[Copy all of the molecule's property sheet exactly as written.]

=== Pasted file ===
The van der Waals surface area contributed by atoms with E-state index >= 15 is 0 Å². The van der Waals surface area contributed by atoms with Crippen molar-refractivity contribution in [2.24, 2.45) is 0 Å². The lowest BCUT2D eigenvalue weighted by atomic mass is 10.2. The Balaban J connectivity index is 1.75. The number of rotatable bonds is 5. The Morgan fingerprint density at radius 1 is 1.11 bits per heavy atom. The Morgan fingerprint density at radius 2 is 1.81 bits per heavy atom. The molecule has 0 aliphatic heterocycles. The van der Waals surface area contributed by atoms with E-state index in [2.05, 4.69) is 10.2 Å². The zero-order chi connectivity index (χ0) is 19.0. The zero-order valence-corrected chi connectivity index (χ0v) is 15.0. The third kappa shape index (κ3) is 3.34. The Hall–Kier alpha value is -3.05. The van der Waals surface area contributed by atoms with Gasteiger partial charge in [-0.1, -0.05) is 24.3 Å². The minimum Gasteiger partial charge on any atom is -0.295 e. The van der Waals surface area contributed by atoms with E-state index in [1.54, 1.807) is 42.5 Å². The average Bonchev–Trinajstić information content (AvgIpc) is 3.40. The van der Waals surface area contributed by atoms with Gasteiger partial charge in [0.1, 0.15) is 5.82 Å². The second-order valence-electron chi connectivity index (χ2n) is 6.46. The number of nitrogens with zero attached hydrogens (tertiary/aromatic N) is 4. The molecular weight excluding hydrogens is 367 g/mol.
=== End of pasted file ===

The van der Waals surface area contributed by atoms with E-state index >= 15 is 0 Å². The van der Waals surface area contributed by atoms with Crippen molar-refractivity contribution in [2.24, 2.45) is 0 Å². The lowest BCUT2D eigenvalue weighted by atomic mass is 10.2. The Balaban J connectivity index is 1.75. The number of rotatable bonds is 5. The Morgan fingerprint density at radius 1 is 1.11 bits per heavy atom. The Morgan fingerprint density at radius 2 is 1.81 bits per heavy atom. The molecule has 0 aliphatic heterocycles. The van der Waals surface area contributed by atoms with E-state index in [2.05, 4.69) is 10.2 Å². The zero-order chi connectivity index (χ0) is 19.0. The zero-order valence-corrected chi connectivity index (χ0v) is 15.0. The third kappa shape index (κ3) is 3.34. The Hall–Kier alpha value is -3.05. The van der Waals surface area contributed by atoms with Gasteiger partial charge in [-0.1, -0.05) is 24.3 Å². The minimum Gasteiger partial charge on any atom is -0.295 e. The van der Waals surface area contributed by atoms with E-state index in [1.54, 1.807) is 42.5 Å². The average Bonchev–Trinajstić information content (AvgIpc) is 3.40. The van der Waals surface area contributed by atoms with Gasteiger partial charge in [0.1, 0.15) is 5.82 Å². The second-order valence-electron chi connectivity index (χ2n) is 6.46. The number of nitrogens with zero attached hydrogens (tertiary/aromatic N) is 4. The molecular weight excluding hydrogens is 367 g/mol.